Now, there has been some talk about Mr. Moore’s motivation.  He told you he doesn’t have anything to gain by testifying about [appellant] getting convicted.  * * *  He ha[d] no motivation to lie, ladies and gentlemen.  He’s telling the truth and he was pretty sure * * * what [appellant] was talking about.  * * *  People’s words show intent.  [Appellant] thinks he can get up on the stand and give some story about trash talk and that should be enough to acquit him.  No, ladies and gentlemen, no.  Freedom and liberty is important so follow the law and the law will show when taken in context of evidence presented here today that [appellant] is guilty on the charges, on all charges beyond a reasonable doubt. 


Appellant claims that this statement improperly shifted the state’s burden of proof to appellant and constituted improper vouching for the veracity of the state’s witness. 

“A prosecutor engages in misconduct if he expresses his personal opinion on the defendant’s credibility as a witness.”  Powers, 654 N.W.2d at 679 (citation omitted).  It is also misconduct for a prosecutor to disparage the defense.  Id.   And a prosecutor may not express a personal opinion about the witnesses’ credibility.  See State v. Porter, 526 N.W.2d 359, 364 (Minn. 1995) (prosecutor may not personally endorse credibility of witnesses).  But a prosecutor may argue that the state’s witnesses were worthy of credibility.  State v. Googins, 255 N.W.2d 805, 806 (Minn. 1977).

Here, we conclude that the prosecutor’s comments did not reach the level of misconduct.  The prosecutor’s closing comments, when taken in context, merely urged that the state’s witnesses were worthy of credibility.  Although inappropriately phrased, this argument was not misconduct and it did not improperly tend to vouch for a witness’s credibility or shift the burden of proof.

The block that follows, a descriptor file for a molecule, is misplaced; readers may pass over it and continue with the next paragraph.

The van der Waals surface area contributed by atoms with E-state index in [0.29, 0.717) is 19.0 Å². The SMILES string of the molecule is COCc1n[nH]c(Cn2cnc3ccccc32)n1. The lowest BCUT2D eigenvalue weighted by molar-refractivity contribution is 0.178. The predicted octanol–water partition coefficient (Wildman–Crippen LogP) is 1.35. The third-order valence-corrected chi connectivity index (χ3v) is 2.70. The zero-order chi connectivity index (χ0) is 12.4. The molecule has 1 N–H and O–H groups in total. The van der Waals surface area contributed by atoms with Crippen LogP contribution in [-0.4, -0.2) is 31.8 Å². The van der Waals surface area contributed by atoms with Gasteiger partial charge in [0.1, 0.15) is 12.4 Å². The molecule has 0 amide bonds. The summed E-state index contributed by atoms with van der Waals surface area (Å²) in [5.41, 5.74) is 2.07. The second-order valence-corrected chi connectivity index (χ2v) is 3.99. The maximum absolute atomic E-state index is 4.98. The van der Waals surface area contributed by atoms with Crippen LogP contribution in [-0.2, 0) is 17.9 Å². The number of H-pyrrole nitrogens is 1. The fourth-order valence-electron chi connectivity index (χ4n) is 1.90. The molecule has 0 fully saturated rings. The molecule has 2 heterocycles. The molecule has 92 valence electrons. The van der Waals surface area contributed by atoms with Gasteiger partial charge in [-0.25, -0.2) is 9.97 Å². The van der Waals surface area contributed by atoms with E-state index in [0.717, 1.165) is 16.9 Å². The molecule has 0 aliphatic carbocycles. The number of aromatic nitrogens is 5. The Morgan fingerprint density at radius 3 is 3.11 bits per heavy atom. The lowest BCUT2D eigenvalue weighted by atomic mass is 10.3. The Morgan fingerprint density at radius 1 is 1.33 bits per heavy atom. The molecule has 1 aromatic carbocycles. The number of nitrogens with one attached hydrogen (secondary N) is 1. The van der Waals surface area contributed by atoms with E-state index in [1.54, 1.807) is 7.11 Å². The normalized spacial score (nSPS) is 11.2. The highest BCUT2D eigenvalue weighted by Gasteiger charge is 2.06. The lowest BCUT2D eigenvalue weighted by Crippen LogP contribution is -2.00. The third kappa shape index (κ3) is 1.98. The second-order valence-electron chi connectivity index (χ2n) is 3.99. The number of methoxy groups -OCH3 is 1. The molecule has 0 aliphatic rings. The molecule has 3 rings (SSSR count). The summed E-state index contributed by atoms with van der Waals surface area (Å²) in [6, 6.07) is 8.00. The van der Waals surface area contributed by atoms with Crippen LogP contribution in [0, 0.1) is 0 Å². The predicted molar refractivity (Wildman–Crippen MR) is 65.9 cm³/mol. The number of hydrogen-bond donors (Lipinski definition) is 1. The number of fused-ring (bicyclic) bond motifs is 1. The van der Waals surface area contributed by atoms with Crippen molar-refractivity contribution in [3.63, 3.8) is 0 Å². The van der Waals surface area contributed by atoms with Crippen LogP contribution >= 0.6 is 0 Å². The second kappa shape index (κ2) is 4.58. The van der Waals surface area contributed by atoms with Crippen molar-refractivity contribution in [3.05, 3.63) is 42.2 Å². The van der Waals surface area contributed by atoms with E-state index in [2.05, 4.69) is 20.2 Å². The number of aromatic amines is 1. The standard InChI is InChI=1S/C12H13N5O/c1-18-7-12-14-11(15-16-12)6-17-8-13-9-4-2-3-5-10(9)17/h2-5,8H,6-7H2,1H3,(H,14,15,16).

B.        Societal Methamphetamine Problem

            Appellant claims that the prosecutor committed misconduct by alarming the jury about society’s methamphetamine problem in an attempt to “tarnish appellant with guilt by association.”  Thus, appellant claims that the prosecutor committed misconduct in his questioning a task force officer as follows:

Prosecutor:    Do you have any experience in dealing with [methamphetamine]?


Officer:          Yes.


Prosecutor:    How much?


Officer:          I guess quite a bit.  In the last two years our [methamphetamine] cases that we investigate involve hours and [have] increased dramatically in the last couple years.


Prosecutor:    So you have had some experience prior to [this investigation]?


Officer:          Yes, since being with the task force.

Appellant also points to the following exchange with a special agent with the Drug Enforcement Administration:

Prosecutor:    Does a person need to have a chemical background to make [methamphetamine]? 


Agent:             Not necessarily.

Prosecutor:    To your knowledge has methamphetamine actually been produced in the state of Minnesota?


Agent:             Yes.


Prosecutor:    How widespread is the project?


Agent:             During the calendar year 2001 approximately 236 [methamphetamine] labs were seized in Minnesota.


Prosecutor:    How many in 2000?


Agent:             I believe it was a hundred and thirty-eight.


* * * *


Prosecutor:    Based on your experience how do people who manufacture methamphetamine get the anhydrous ammonia?


Agent:             In many cases they are stealing it.


Appellant also claims that questioning the agent regarding the mobility of methamphetamine labs and the fact that labs can be located at places other than a manufacturer’s home constituted misconduct.  We disagree.  A prosecutor may not argue to inflame the passions and prejudices of the jury.  Porter, 526 N.W.2d at 363.  Here, although the prosecutor’s questioning may have informed the jury about the number of methamphetamine cases in the community generally, the apparent intent of the questions was to show the experience and qualifications of the prosecution witnesses and the means of producing methamphetamine.  When viewed in the light of the prosecutor’s case as a whole, presenting this evidence was neither misconduct nor prejudicial to appellant. 


[1] If not properly stored, anhydrous produces a strong ammonia odor and can be explosive.